In Howard County, where the eastern section was reassessed, older condos and homes restricted to residents 55 and older saw the largest decreases, said Renee Mierczak, the local supervisor of assessments.

Condos were also hard hit in Anne Arundel County, said Joseph Glorioso, supervisor of assessments there. Average condo values dropped about 22 percent, compared with roughly 17 percent among townhouses and about 14 percent for single-family homes, he said. The southern part of the county was reassessed, reaching as far north as Annapolis and Crofton.

"It's very rare that anything rose," Glorioso said.

More than 90 percent of homes lost value in reassessed portions of Anne Arundel, Baltimore, Carroll and Howard counties, according to the assessments agency. But 40 percent of the homes reassessed in Baltimore city and 34 percent in Harford County did not, assessors said. Those values were not increasing so much as holding the line.

Harford got a lift from the nationwide military base realignment that sent thousands of jobs to Aberdeen Proving Ground over the past several years. The average assessment in the county fell a little more than 10 percent.

Harford County had the state's biggest increase in commercial values — 9 percent. The commercial tax base swelled over the past three years as developers built office parks near the Army base and apartments filled with new workers, increasing their value.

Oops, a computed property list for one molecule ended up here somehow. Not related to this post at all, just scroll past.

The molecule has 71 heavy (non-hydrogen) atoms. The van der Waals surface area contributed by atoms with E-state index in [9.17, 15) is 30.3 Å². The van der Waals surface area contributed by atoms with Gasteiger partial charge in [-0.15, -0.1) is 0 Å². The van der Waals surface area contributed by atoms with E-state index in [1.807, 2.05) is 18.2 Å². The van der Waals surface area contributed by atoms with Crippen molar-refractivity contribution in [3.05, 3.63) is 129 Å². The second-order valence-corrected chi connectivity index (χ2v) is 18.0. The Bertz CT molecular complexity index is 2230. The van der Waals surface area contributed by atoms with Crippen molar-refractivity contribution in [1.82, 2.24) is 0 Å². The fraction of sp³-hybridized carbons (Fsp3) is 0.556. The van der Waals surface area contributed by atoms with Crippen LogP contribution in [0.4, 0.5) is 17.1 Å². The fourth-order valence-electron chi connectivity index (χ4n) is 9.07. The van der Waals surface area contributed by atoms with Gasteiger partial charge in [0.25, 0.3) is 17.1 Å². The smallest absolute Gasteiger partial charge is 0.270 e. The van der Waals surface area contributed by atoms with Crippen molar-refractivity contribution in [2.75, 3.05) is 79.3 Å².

"There's a lot of activity," said Nancy Schmidbauer, supervisor of assessments in Harford County.

Commercial values fell in much of the state but were flat in Baltimore. Scott Basik, a Baltimore attorney who specializes in commercial assessment appeals, said some properties are holding their value but many others are declining — it depends on how occupied the buildings are. Commercial properties' assessments are influenced by the amount of income they produce.

Basik said he's seeing especially big declines in the downtown area, which won't be reassessed until next year. But that doesn't mean appeals must wait.

Property owners — commercial or residential — can appeal their assessment in any year. The deadline for properties that haven't just been reassessed is Jan. 3; owners of newly revalued properties have until Feb. 10 to appeal.

"There could be almost as many out-of-cycle appeals … as for the areas being reassessed," Basik said.

  • Text BUSINESS to 70701 to get Baltimore Sun Business text alerts